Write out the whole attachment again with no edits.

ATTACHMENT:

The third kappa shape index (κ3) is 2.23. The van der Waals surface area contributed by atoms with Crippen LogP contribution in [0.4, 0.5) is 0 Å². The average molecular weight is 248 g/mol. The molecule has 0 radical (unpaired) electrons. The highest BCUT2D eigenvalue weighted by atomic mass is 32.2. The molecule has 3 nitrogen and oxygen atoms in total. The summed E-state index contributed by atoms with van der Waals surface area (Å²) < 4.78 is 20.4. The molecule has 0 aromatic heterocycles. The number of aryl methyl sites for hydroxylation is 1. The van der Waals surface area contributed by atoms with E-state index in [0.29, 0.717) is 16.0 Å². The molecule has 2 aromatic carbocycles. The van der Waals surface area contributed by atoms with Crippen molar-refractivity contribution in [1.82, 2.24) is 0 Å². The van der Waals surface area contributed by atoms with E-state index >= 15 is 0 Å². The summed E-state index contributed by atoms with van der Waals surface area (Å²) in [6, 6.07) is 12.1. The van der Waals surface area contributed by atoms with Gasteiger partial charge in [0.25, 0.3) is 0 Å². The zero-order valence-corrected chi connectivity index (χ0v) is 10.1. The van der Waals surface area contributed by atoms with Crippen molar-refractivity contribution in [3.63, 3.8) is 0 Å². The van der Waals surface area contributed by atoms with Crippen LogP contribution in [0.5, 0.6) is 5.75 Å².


The third kappa shape index (κ3) is 2.23. The van der Waals surface area contributed by atoms with Crippen LogP contribution in [0.4, 0.5) is 0 Å². The average molecular weight is 248 g/mol. The molecule has 0 radical (unpaired) electrons. The highest BCUT2D eigenvalue weighted by atomic mass is 32.2. The molecule has 3 nitrogen and oxygen atoms in total. The summed E-state index contributed by atoms with van der Waals surface area (Å²) < 4.78 is 20.4. The molecule has 0 aromatic heterocycles. The number of aryl methyl sites for hydroxylation is 1. The van der Waals surface area contributed by atoms with E-state index in [0.29, 0.717) is 16.0 Å². The molecule has 2 aromatic carbocycles. The van der Waals surface area contributed by atoms with Crippen molar-refractivity contribution in [1.82, 2.24) is 0 Å². The van der Waals surface area contributed by atoms with E-state index >= 15 is 0 Å². The summed E-state index contributed by atoms with van der Waals surface area (Å²) in [6, 6.07) is 12.1. The van der Waals surface area contributed by atoms with Gasteiger partial charge in [0.25, 0.3) is 0 Å². The zero-order valence-corrected chi connectivity index (χ0v) is 10.1. The van der Waals surface area contributed by atoms with Crippen molar-refractivity contribution in [3.63, 3.8) is 0 Å². The van der Waals surface area contributed by atoms with Crippen LogP contribution in [0.5, 0.6) is 5.75 Å².